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Why businesses are shifting from A3 printing

In the world of technology, change is constant. Just like mobile phones slimmed down and TVs became sleeker, printers have undergone a similar transformation. Gone are the days of bulky, cumbersome machines. Today, finding efficiencies – however small or well buried - is the name of the game.

Whether it’s losing access to your production data due to a ransomware attack or having customer information or intellectual property exfiltrated and sold on the dark web, the consequences can be catastrophic, both reputationally and operationally.

Lacking focus on printer security

But it seems that printer security is, if not a blind spot, certainly not a focus for IT decision makers (ITDMs). When analyst firm Quocirca asked ITDMs about potential security risks in 2022, employees’ home printers were the fifth most cited security risk, mentioned by 24 percent of respondents. The office print environment ranked even lower, mentioned by just 21 percent.

And yet two thirds of organisations told Quocirca that they had experienced data losses due to unsecure printing practices. The average cost per breach was £525,000, though other “unquantified” impacts included loss of business continuity and business disruption.

The dangers are twofold. The loss or unauthorised circulation of a single, confidential paper document can itself be catastrophic. The to-ing and fro-ing between the US Department of Justice and Donald Trump over whether classified documents were removed from the White House might be headline grabbing, but a hard copy of a personnel record ending up in the wrong hands can be devastating for the person involved.

And now, because the workplace has changed so significantly, your printer and scanning devices also constitute a security challenge in themselves. After all, a modern printer is typically a highly capable endpoint computing device, packing its own storage, and usually bristling with connectivity options such as ethernet, Wi-Fi, Bluetooth and USB, and could function outside of your traditional network security parameters.

Warning signs for printer security

In October 2022, researchers at Cybernews claimed to have hijacked 28,000 unsecured printers to highlight the dangers. They used their “control” of those devices to print out a short guide to printer security. But as they pointed out, less scrupulous individuals could have accessed confidential documents held in printer memory and exfiltrated them. Or they could have used compromised devices as a staging post for further intrusion into corporate networks. Or repurposed them for DDoS attacks, spamming or crypto mining.

So how can you begin to close the gap when it comes to printer security? Implementing a triple-layer security approach is vital to keeping your network, device and documents safe.

Good network security practices in general are essential. You should already be monitoring unusual traffic into, out of, and across your network to spot unusual patterns. But are you sure you’re paying sufficient attention to traffic to and from your printers and other document devices?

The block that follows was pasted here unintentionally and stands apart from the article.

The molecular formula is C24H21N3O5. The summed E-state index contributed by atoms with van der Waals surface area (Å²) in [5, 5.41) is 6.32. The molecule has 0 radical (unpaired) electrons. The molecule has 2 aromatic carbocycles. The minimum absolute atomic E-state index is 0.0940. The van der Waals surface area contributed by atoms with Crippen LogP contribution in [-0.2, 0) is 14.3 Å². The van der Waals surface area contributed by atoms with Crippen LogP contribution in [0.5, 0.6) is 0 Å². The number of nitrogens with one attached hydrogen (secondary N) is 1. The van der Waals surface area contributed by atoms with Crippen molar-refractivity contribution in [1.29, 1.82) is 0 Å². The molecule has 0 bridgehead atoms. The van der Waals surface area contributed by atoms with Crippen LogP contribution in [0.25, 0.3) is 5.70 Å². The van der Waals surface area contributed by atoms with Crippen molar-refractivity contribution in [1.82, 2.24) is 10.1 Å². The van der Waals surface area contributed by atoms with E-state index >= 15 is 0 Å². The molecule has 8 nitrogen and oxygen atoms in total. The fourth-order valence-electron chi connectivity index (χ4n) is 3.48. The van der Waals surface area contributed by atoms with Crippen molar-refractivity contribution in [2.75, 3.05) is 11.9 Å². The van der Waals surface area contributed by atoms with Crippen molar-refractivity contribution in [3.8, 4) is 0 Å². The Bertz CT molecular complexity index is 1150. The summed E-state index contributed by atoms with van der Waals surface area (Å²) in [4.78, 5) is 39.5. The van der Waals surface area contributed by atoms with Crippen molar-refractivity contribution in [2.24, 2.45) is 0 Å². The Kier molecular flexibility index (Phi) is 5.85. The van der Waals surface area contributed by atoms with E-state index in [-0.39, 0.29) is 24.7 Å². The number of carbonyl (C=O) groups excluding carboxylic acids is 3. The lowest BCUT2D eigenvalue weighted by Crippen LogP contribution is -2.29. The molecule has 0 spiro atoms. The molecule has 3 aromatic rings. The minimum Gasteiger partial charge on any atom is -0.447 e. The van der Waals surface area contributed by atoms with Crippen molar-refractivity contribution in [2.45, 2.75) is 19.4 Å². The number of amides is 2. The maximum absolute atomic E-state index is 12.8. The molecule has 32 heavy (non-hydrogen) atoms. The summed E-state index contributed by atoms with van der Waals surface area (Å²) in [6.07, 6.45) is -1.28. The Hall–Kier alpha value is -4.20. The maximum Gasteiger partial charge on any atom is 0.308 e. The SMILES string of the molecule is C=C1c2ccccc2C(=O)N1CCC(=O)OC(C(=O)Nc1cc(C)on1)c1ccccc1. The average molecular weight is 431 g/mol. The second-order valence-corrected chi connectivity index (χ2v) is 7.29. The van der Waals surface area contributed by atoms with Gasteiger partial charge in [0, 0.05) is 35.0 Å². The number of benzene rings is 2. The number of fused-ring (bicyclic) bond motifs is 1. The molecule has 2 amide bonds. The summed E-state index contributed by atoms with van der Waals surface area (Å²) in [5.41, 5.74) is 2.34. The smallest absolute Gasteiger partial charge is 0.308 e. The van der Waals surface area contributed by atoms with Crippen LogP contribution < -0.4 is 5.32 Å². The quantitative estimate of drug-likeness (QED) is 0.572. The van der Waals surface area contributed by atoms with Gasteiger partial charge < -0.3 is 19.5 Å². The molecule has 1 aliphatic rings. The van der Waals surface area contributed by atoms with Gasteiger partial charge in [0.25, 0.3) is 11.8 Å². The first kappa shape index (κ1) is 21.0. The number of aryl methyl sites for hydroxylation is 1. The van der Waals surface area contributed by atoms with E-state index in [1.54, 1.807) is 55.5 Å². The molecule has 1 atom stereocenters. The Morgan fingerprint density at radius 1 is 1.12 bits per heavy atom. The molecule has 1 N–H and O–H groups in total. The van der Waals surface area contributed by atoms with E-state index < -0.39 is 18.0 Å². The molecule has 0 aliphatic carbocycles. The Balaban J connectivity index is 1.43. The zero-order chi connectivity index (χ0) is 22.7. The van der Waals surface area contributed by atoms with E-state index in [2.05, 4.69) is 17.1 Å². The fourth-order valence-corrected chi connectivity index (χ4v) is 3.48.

And what about the devices themselves? It’s worth remembering that older devices could have unsecure and hard to update firmware which makes them more vulnerable to hackers.

Consider a zero-trust approach to print security

Modern devices should provide security features, such as port management and document encryption which aim to stop hackers in their tracks. Password protection and authentication technology will ensure only legitimate users can print to them and access documents. But it’s up to you to implement these features properly and consider the level of trust you place in your devices. According to IDC, 50% of organisations are looking to include printing within a zero-trust security network.

You might want to take things further and ensure that employees have to go direct to the printer and unlock a document before it is printed, using a PIN or card, to head off the possibility that someone else can intercept it.

All of this will be easier to achieve if you are using the cloud or print management platform, so that you can see who is doing what across your network and can set, enforce, and monitor security policies and workflows, right down to individual devices and employees. Many SMBs use managed service providers to mitigate shortcomings in internal expertise. By using the cloud, smaller companies are provided with enterprise-grade services featuring similar levels of security corporates enjoy.

You might find that it makes sense to work with a managed print services partner, who can help you assess your security posture, and in running your print operations more efficiently overall. Companies that work with MPS providers typically had a higher awareness of security risks, Quocirca found. They were also more confident about their security posture and found keeping up with security challenges easier.

It's easy to forget just how intelligent and powerful your printers and other document devices really are. But be assured, hackers and cyber criminals won’t make that mistake – explore what Security by Brother means here.   

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